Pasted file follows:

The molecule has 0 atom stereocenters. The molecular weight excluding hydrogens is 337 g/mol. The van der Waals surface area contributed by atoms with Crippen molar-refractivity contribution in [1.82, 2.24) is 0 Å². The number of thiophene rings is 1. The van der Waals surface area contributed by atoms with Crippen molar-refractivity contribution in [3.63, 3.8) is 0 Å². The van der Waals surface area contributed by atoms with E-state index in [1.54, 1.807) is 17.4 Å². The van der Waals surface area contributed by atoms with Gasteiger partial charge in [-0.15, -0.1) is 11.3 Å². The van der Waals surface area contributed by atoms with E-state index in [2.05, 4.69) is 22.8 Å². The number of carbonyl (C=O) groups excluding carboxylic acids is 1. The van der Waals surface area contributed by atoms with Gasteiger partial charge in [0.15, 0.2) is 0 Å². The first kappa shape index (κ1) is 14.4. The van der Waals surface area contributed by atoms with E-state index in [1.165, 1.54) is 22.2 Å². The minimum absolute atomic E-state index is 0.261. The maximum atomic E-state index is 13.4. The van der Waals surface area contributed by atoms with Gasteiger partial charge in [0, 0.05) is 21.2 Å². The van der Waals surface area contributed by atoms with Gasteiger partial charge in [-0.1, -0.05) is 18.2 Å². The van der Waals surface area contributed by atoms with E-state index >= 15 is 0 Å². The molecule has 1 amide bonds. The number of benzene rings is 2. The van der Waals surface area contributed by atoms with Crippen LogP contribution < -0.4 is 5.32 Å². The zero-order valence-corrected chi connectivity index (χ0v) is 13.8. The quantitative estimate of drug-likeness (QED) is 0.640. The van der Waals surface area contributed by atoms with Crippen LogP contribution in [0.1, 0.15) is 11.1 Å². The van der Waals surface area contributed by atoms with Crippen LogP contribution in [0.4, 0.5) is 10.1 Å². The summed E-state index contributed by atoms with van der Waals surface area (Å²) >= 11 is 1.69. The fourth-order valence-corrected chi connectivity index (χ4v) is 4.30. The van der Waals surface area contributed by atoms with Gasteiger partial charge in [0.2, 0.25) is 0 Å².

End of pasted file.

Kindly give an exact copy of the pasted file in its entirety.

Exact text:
The molecule has 0 atom stereocenters. The molecular weight excluding hydrogens is 337 g/mol. The van der Waals surface area contributed by atoms with Crippen molar-refractivity contribution in [1.82, 2.24) is 0 Å². The number of thiophene rings is 1. The van der Waals surface area contributed by atoms with Crippen molar-refractivity contribution in [3.63, 3.8) is 0 Å². The van der Waals surface area contributed by atoms with E-state index in [1.54, 1.807) is 17.4 Å². The van der Waals surface area contributed by atoms with Gasteiger partial charge in [-0.15, -0.1) is 11.3 Å². The van der Waals surface area contributed by atoms with E-state index in [2.05, 4.69) is 22.8 Å². The number of carbonyl (C=O) groups excluding carboxylic acids is 1. The van der Waals surface area contributed by atoms with Gasteiger partial charge in [0.15, 0.2) is 0 Å². The first kappa shape index (κ1) is 14.4. The van der Waals surface area contributed by atoms with E-state index in [1.165, 1.54) is 22.2 Å². The minimum absolute atomic E-state index is 0.261. The maximum atomic E-state index is 13.4. The van der Waals surface area contributed by atoms with Gasteiger partial charge in [0, 0.05) is 21.2 Å². The van der Waals surface area contributed by atoms with Gasteiger partial charge in [-0.1, -0.05) is 18.2 Å². The van der Waals surface area contributed by atoms with E-state index >= 15 is 0 Å². The molecule has 1 amide bonds. The number of benzene rings is 2. The van der Waals surface area contributed by atoms with Crippen LogP contribution < -0.4 is 5.32 Å². The zero-order valence-corrected chi connectivity index (χ0v) is 13.8. The quantitative estimate of drug-likeness (QED) is 0.640. The van der Waals surface area contributed by atoms with Crippen LogP contribution in [0.1, 0.15) is 11.1 Å². The van der Waals surface area contributed by atoms with Crippen LogP contribution in [0.4, 0.5) is 10.1 Å². The summed E-state index contributed by atoms with van der Waals surface area (Å²) >= 11 is 1.69. The fourth-order valence-corrected chi connectivity index (χ4v) is 4.30. The van der Waals surface area contributed by atoms with Gasteiger partial charge in [0.2, 0.25) is 0 Å².